Nestled atop a steep cliff in the Veneto region of Italy, the Madonna della Corona sanctuary is a hidden gem. Built into a vertical cliff face on Italy’s Mount Baldo in front of Valdadige it looks as though it is nearly suspended in mid-air.
The sanctuary has a long and fascinating history dating back to the 16th century. According to legend, a shepherd boy found a painting of the Virgin Mary in a nearby cave and brought it to the local priest. The painting was then placed in a small chapel built on the site, and the Madonna della Corona became a popular destination for pilgrims. Over the centuries, the sanctuary was expanded and renovated, with the current church and monastery built in the 20th century.
The Madonna della Corona’s unique location on a cliff has made it a challenging site to build and maintain. The church and monastery were designed by the architect Alberto Luzzo, who created a modernist structure that blends seamlessly with the surrounding landscape. The sanctuary’s most striking feature is its stunning glass facade, which offers panoramic views of the mountains and valleys below. Inside, visitors can admire the intricate wood carvings, frescoes, and sculptures that adorn the walls and altars.
The Basilica of Santa Maria in Trastevere is one of the oldest churches of Rome. The basic floor plan and wall structure of the church date back to the 340s, and much of the structure to 1140-43. The first sanctuary was built in 221 and 227 by Pope Callixtus I and later completed by Pope Julius I.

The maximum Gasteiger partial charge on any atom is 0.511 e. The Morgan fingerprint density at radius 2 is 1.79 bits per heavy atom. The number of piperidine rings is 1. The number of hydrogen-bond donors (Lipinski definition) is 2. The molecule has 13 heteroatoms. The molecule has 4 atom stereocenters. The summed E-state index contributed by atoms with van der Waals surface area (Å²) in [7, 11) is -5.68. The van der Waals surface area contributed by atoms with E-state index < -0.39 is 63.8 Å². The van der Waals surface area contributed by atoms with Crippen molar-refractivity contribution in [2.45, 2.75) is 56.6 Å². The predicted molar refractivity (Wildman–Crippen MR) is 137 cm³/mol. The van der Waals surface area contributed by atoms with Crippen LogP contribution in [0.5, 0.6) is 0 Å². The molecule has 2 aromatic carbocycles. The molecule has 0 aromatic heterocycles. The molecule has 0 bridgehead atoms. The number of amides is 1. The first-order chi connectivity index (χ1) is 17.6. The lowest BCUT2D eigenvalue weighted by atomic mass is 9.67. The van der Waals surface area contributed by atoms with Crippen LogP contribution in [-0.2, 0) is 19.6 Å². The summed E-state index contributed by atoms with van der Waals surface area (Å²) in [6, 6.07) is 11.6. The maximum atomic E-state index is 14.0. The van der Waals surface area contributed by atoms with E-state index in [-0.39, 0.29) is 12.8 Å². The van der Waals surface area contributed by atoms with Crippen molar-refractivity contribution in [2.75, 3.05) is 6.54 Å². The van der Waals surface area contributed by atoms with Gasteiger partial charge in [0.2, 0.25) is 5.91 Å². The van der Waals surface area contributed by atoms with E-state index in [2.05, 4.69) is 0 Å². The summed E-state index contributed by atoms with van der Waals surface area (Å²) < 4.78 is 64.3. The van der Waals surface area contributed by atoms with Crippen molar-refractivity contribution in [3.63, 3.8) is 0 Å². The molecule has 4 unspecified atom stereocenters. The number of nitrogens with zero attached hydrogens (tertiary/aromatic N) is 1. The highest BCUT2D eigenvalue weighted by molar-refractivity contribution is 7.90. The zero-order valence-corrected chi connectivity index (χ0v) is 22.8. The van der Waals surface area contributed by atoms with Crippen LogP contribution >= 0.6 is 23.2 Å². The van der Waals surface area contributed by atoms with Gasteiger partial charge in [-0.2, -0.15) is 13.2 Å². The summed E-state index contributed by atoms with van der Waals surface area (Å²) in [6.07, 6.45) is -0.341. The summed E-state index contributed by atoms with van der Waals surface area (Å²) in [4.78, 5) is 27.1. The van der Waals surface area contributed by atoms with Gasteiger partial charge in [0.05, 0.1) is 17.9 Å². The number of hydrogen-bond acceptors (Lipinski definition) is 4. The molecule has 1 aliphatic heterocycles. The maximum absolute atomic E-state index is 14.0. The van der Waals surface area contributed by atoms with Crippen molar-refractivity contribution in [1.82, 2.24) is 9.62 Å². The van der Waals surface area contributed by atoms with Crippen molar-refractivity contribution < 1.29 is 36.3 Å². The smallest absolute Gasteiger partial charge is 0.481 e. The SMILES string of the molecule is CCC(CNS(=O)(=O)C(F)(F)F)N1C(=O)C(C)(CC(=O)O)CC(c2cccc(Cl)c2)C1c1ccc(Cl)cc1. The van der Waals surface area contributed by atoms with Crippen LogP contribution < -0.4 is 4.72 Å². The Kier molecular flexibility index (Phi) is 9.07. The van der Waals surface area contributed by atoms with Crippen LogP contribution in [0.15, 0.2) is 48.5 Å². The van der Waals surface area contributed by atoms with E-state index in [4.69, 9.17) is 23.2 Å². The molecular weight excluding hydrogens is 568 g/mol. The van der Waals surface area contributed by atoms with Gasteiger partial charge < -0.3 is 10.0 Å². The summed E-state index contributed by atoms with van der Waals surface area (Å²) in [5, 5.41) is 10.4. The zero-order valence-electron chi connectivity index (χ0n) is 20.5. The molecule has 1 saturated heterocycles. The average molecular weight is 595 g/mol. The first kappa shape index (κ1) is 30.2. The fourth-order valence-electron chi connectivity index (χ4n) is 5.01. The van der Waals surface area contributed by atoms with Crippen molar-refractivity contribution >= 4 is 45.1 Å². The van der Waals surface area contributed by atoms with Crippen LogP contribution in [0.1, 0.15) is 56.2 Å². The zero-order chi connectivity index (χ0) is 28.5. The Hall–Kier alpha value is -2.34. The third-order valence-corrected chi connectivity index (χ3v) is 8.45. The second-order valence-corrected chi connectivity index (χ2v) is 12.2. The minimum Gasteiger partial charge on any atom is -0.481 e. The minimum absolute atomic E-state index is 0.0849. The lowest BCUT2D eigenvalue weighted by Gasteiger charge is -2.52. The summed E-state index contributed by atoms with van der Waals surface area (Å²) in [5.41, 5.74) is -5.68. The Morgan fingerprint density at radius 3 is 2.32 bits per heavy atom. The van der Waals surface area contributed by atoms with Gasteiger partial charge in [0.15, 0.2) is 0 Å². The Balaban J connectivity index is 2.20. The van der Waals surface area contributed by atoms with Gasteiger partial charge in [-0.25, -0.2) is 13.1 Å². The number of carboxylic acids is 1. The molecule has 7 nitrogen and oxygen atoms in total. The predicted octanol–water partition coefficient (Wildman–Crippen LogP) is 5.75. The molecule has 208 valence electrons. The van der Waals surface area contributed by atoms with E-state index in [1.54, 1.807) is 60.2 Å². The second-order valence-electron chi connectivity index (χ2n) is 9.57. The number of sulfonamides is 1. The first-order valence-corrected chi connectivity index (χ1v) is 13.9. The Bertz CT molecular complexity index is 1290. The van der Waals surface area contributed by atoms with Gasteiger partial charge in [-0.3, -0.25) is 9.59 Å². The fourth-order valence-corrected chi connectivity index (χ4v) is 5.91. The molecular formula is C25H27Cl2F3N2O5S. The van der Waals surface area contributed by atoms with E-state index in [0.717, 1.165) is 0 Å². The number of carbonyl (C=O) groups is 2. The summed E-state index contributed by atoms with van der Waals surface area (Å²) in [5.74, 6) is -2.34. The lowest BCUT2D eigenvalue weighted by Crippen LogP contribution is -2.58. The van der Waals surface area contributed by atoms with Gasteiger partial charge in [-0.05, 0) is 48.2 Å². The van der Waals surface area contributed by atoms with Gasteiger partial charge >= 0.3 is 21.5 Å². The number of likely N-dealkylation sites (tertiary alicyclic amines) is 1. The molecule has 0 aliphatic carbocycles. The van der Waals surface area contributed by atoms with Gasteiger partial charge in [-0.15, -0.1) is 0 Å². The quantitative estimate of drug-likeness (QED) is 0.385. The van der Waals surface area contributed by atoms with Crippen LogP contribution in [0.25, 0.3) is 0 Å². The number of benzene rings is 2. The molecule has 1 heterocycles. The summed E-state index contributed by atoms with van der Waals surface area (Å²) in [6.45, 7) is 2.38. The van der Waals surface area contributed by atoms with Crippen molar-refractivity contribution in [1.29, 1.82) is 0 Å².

The inscription on the episcopal throne states that this is the first church in Rome dedicated to Mary, mother of Jesus, although some claim that privilege belongs to the Basilica di Santa Maria Maggiore. A Christian house-church was founded here about 220 by Pope Saint Callixtus I (217-222) on the site of the Taberna meritoria, a refuge for retired soldiers. The area was made available for Christian use by Emperor Alexander Severus when he settled a dispute between the Christians and tavern-keepers.
The church underwent two restorations in the fifth and eighth centuries and in 1140-43 it was re-erected on its old foundations under Pope Innocent II.